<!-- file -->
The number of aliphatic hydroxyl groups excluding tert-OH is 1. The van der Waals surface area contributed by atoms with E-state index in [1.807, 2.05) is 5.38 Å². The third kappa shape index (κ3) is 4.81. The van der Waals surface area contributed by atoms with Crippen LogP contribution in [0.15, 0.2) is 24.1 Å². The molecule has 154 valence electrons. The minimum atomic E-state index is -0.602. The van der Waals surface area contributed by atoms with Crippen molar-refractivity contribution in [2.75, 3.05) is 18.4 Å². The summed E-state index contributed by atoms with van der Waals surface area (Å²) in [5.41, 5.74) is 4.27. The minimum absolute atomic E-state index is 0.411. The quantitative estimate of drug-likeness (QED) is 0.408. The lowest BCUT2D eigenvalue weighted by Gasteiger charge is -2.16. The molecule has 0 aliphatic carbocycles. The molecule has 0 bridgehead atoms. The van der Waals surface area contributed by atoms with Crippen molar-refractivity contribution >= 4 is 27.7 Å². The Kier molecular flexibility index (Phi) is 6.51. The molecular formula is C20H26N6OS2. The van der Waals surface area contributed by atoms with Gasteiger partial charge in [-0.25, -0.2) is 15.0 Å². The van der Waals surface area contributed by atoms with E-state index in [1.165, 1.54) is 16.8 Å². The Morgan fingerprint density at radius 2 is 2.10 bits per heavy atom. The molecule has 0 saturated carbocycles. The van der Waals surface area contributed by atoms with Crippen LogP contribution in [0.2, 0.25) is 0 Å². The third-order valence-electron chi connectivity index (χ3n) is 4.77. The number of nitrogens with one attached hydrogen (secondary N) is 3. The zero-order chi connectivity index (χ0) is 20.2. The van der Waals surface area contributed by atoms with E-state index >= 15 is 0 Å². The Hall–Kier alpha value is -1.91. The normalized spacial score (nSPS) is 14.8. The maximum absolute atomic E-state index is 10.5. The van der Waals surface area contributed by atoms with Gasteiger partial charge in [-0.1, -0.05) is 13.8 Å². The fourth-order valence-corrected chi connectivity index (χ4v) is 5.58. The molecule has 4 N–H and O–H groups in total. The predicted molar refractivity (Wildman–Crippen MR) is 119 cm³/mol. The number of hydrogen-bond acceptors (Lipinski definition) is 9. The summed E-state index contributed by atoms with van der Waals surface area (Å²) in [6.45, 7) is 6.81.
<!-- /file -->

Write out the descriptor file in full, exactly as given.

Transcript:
The number of aliphatic hydroxyl groups excluding tert-OH is 1. The van der Waals surface area contributed by atoms with E-state index in [1.807, 2.05) is 5.38 Å². The third kappa shape index (κ3) is 4.81. The van der Waals surface area contributed by atoms with Crippen LogP contribution in [0.15, 0.2) is 24.1 Å². The molecule has 154 valence electrons. The minimum atomic E-state index is -0.602. The van der Waals surface area contributed by atoms with Crippen molar-refractivity contribution in [2.75, 3.05) is 18.4 Å². The summed E-state index contributed by atoms with van der Waals surface area (Å²) in [5.41, 5.74) is 4.27. The minimum absolute atomic E-state index is 0.411. The quantitative estimate of drug-likeness (QED) is 0.408. The lowest BCUT2D eigenvalue weighted by Gasteiger charge is -2.16. The molecule has 0 aliphatic carbocycles. The molecule has 0 bridgehead atoms. The van der Waals surface area contributed by atoms with Crippen molar-refractivity contribution >= 4 is 27.7 Å². The Kier molecular flexibility index (Phi) is 6.51. The molecular formula is C20H26N6OS2. The van der Waals surface area contributed by atoms with Gasteiger partial charge in [-0.25, -0.2) is 15.0 Å². The van der Waals surface area contributed by atoms with E-state index in [1.165, 1.54) is 16.8 Å². The Morgan fingerprint density at radius 2 is 2.10 bits per heavy atom. The molecule has 0 saturated carbocycles. The van der Waals surface area contributed by atoms with Crippen LogP contribution in [0.2, 0.25) is 0 Å². The third-order valence-electron chi connectivity index (χ3n) is 4.77. The number of nitrogens with one attached hydrogen (secondary N) is 3. The zero-order chi connectivity index (χ0) is 20.2. The van der Waals surface area contributed by atoms with E-state index >= 15 is 0 Å². The Hall–Kier alpha value is -1.91. The normalized spacial score (nSPS) is 14.8. The maximum absolute atomic E-state index is 10.5. The van der Waals surface area contributed by atoms with Gasteiger partial charge in [-0.1, -0.05) is 13.8 Å². The fourth-order valence-corrected chi connectivity index (χ4v) is 5.58. The molecule has 4 N–H and O–H groups in total. The predicted molar refractivity (Wildman–Crippen MR) is 119 cm³/mol. The number of hydrogen-bond acceptors (Lipinski definition) is 9. The summed E-state index contributed by atoms with van der Waals surface area (Å²) in [6.45, 7) is 6.81.